Love Chocolate? It's good for your health!
I remember visiting Hershey Pennsylvania with my family when I was little and back then they let you go on a tour of the chocolate factory with no Plexiglas separating you from the big vats of chocolaty goodness. My mother was a self-proclaimed “chocoholic” and said that if she were ever diagnosed with a fatal disease she would jump into a vat of chocolate and die happy. Luckily, she wasn’t the one with the cancer diagnosis.
Hershey stopped letting you get that close to the chocolate years ago and my mother developed Diabetes which (sort of) ended her love affair with chocolate. But I think that I inherited her extreme love of the delicious treat. Since my diagnosis of cancer I try to avoid all sugar and gone are the days of snickers bars, double chocolate cake, hostess snacks, and Nestle crunch bars. Little Debbie will not be making an appearance at my house anymore! Fortunately, my love of chocolate didn’t have to completely end. I have fallen in love with REAL chocolate. The dark kind. The kind that isn’t heavily processed and mostly filled with sugar and cow’s milk (which is what people really crave).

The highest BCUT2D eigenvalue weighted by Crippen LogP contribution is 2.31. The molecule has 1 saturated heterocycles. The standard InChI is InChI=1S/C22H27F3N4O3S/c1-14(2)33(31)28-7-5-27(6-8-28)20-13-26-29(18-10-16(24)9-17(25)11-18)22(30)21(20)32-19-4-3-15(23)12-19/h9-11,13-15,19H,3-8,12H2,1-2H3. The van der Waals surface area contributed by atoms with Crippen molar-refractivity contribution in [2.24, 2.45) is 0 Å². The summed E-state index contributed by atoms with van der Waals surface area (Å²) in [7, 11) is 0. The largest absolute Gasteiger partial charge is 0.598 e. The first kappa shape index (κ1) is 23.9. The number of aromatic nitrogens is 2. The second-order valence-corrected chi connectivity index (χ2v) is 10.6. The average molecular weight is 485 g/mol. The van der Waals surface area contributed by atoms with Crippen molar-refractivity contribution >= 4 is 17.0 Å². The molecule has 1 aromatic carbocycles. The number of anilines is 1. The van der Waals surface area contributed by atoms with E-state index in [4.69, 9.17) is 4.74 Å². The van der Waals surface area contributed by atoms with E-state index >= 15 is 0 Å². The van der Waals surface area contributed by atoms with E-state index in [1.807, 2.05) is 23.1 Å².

Cacao, which is chocolate in its purest form is rich in antioxidants, minerals, and neurotransmitter properties. No added ingredients…just cacao! It is good for your heart, increases blood flow to the brain, helps with sleep deprivation, and increases brain function and memory. It also has high amounts of antioxidants that help the body fight against inflammation and free-radicals. The minerals in cacao include magnesium, iron, chromium, manganese, zinc, copper, and vitamin C.
Cacao is the ONLY food which contains Anandamine which is an endorphin that the body secretes after exercise. So, when you eat raw cacao, you get this instant release of endorphins that makes you feel good.
Cacao refers to the cocoa bean’s raw state, made by cold-pressing the bean after the fatty, buttery part has been removed while Cocoa has been roasted at high temperatures, a process, which reduces the living enzyme content thus also lowering its nutritional value. Much of the cocoa powder sold on the supermarket shelves also contains sugar…so read labels!
Sweet or milk chocolate is produced by adding sugar and vanilla to bitter chocolate. White chocolate contains sugar, cocoa butter, and milk solids.
I do agree that dark or bitter chocolate (with at least 70% cocoa) is an acquired taste, but once you acquire it, it’s sort of like falling in love with dry red wine….once you’ve fallen you just can’t go back to those sweet whites again 🙂 and knowing the health benefits of eating dark chocolate and cacao vs the health detriments of eating milk chocolate makes it a no-brainer for me.
Eat more dark chocolate…. After all, it’s good for you!